GY460 Half Unit
Techniques of Spatial Economic Analysis
This information is for the 2017/18 session.
Prof Steve Gibbons S511
This course is available on the MSc in Environmental Economics and Climate Change, MSc in Local Economic Development, MSc in Real Estate Economics and Finance, MSc in Regional And Urban Planning Studies and MSc in Statistics (Social Statistics). This course is available with permission as an outside option to students on other programmes where regulations permit.
The number of students that can be accommodated is limited. If the course is over-subscribed, places will be allocated at the Department’s discretion and a waiting list may be created. For further details, please contact your relevant Programme Coordinator
Students must have a good understanding of statistics and applied micro-econometrics at an undergraduate level or, for example, have studied Applied Quantitative Methods (GY428) in Michaelmas term or another course which introduces topics such as instrumental variables and panel data methods. It is advisable to look at the first two key readings listed below before signing up for this course. Students who are comfortable working with computers, data and already have basic familiarity with STATA or other statistics/econometrics software will get the most out of this course.
The aim of the course is to develop the technical tools necessary to understand and analyse spatial economic and social phenomena and to apply quantitative techniques to analyse economic and social problems, processes and policies at the urban and regional scale. The course also provides a hands-on introduction to using Geographical Information Systems and other spatial computer applications for research purposes, but you should not expect to get a full training in GIS from this course.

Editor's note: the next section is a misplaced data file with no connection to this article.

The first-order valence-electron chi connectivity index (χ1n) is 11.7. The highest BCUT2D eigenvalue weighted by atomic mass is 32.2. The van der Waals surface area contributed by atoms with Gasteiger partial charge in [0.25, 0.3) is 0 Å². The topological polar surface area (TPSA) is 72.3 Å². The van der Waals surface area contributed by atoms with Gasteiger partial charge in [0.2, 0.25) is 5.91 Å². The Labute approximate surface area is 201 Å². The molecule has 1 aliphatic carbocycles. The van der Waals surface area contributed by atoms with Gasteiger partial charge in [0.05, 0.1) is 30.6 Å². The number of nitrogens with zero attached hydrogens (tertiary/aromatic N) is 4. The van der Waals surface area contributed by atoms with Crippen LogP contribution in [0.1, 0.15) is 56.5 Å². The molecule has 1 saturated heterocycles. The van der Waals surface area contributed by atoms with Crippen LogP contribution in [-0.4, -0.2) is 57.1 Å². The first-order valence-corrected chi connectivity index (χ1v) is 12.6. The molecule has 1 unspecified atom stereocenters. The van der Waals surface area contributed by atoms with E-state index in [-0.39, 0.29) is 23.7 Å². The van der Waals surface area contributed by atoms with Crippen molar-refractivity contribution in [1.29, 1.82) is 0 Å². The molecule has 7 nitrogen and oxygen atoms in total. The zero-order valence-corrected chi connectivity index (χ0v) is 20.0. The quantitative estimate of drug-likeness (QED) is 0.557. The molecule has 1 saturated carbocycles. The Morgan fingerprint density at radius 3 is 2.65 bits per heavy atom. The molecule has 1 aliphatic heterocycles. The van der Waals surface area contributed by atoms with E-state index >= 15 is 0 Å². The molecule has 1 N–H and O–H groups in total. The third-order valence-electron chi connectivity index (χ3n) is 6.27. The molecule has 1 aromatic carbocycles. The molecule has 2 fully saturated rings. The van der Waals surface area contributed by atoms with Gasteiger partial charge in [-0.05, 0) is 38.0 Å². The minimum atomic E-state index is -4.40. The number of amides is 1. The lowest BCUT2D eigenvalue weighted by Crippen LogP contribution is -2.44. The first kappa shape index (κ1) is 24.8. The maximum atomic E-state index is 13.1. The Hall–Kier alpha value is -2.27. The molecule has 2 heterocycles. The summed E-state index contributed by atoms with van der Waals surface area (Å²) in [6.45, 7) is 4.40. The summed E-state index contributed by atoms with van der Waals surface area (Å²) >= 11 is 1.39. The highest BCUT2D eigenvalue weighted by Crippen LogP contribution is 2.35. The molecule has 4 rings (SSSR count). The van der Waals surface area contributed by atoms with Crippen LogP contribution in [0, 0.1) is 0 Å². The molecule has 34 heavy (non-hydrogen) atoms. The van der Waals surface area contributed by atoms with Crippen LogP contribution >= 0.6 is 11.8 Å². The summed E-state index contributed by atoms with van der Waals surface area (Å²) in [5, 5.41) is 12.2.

Topics typically include: Spatial representation, spatial data and Geographical Information Systems; spatial weights, aggregation and smoothing methods; spatial econometric models and neighbourhood effects; answering causal questions in the spatial context; spatial interaction and discrete choice models; spatial cluster and point pattern analysis; inequality, competition and diversity.
10 hours of lectures and 20 hours of seminars in the LT.
30 hours of teaching in LT comprising computer classes and lectures. The majority of sessions will take place in a computer classroom and these sessions combine lecture and practical material. Formative feedback will be available on submitted answers to seminar exercises and/or a past exam paper.
Throughout the term, students are given the opportunity to provide answers to problem sets, written answers to class exercises and computer workshop tasks, and past examination questions, on which feedback will be given.
A reading list and outline is available on Moodle. Important readings are
Gibbons, S., H.G Overman and E. Patacchini (2015) Spatial Methods, Ch. 3 in Duranton, G, J.V. Henderson and W. Strange (eds) Handbook of Urban and Regional Economics Vol 5a, Elsevier
Baum-Snow, N. and F. Ferreira (2015) Causal Inference in Urban Economics, Ch. 1 in Duranton, G, J.V. Henderson and W. Strange (eds) Handbook of Urban and Regional Economics Vol 5a, Elsevier
An overview of some topics is provided by: A Fotheringham, C Brunsdon; M Charlton, Quantitative Geography: Perspectives on Spatial Data Analysis. Sage Publications, 2000.
Project (100%, 5000 words) in the ST.
A quantitative research project of not more than 5000 words to be handed in at a specified date in the ST (100%).
Student performance results
(2013/14 - 2015/16 combined)
|Classification||% of students|
Department: Geography & Environment
Total students 2016/17: 28
Average class size 2016/17: 29
Controlled access 2016/17: Yes
Value: Half Unit
Personal development skills
- Team working
- Problem solving
- Application of information skills
- Application of numeracy skills
- Specialist skills